ACT & SAT Prep and College Admissions Blog

SAT Prep Options: Self Study vs. SAT Tutoring vs. Group Classes

Posted by Morgan Bissett-Tessier on Tue, Mar 24, 2020 @ 09:00 AM

online tutoringWhen preparing for the SAT exam, you must decide pretty early on which study approach you will take. Although you can always switch strategies if something isn’t working for you or you don’t achieve the score you want, we’re hoping this article will help you make the right decision without unnecessarily wasting time and money on the wrong SAT prep method. Below you’ll find the three most prominent SAT prep options: self study, 1-1 tutoring, and SAT classes, as well as the pros and cons of each.   

 

Self-Study for the SAT

Choosing to self-study for the SAT is typically the cheapest option, but it’s also the option that requires you to be the most self-motivated and organized. Although there are a variety of free or low cost SAT prep materials out there that make self-study a viable choice, you’re still required to build your own SAT study plan, structure your schedule, take practice tests (hopefully you choose to take all of the official SAT practice tests freely available to you), and address your strengths and weaknesses all on your own. CollegeBoard has partnered with Khan Academy to provide up to eight free practice exams. These are full length, official tests that you can incorporate into your study time to assess your growth. Khan Academy SAT prep also does a good job of providing comprehensive supplementary help on all sections (math, reading, writing), as well as general test taking strategies and tips. 

The CollegeBoard provides a good example of an  SAT study plan that you can use as an outline to build your own. It is tailored to a 16 week time period, but you can adjust based on your schedule. For the most part, you want to stick to CollegeBoard and organizations associated or endorsed by it while looking for test prep materials. They administer the Official SAT, so we believe their materials are the most accurate representation of the actual test.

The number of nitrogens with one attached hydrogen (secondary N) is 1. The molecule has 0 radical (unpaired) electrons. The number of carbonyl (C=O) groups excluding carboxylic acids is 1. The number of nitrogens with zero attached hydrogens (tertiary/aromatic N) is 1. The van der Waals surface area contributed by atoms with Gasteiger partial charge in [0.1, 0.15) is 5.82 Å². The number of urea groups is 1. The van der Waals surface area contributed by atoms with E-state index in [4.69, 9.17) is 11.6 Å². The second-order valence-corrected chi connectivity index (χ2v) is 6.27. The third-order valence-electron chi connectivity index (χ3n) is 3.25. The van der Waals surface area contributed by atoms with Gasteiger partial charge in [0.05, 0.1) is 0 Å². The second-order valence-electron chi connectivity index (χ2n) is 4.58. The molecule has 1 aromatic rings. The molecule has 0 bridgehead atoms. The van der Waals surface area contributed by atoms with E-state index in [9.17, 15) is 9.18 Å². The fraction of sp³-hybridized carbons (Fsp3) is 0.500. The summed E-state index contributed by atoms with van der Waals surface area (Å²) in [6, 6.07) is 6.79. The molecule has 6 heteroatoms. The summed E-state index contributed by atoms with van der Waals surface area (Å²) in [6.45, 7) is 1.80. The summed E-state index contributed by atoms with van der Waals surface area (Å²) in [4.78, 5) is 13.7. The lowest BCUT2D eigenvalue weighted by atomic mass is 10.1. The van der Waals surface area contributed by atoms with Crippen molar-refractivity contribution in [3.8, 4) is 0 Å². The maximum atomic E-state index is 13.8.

It is imperative that you start this self-study process by creating a study schedule and try your best to stick to it, otherwise, you may find it difficult to feel as though you’re making progress. It is also easier to waste time and energy if you’re figuring out what to do on a day-by-day basis. Building your own study plan allows you to see the bigger picture, set and maintain goals, and increase your time management and organizational skills.  Taking official SAT practice test at regular intervals is a time-tested way to measure and track progress.

In a future article, we’ll compare and contrast different online self-paced SAT prep options from SAT prep providers like Magoosh. Although these options are sometimes called self-paced SAT prep “courses” they are essentially a form of self-study.

Private SAT Tutoring

In-person or online one-on-one SAT tutoring provides a customized experienced focused on your unique strengths and weaknesses, and you have an expert guiding you along throughout the process. This can make the whole journey, but especially the initial start, much less overwhelming. However, 1-1 SAT prep is typically the most expensive option. If you struggle with test anxiety, need to see a large score improvement in a short amount of time, are applying to particularly competitive schools, and your budget allows for it, working with a 1-1 SAT tutor can provide the support and guidance necessary to get you the score you want.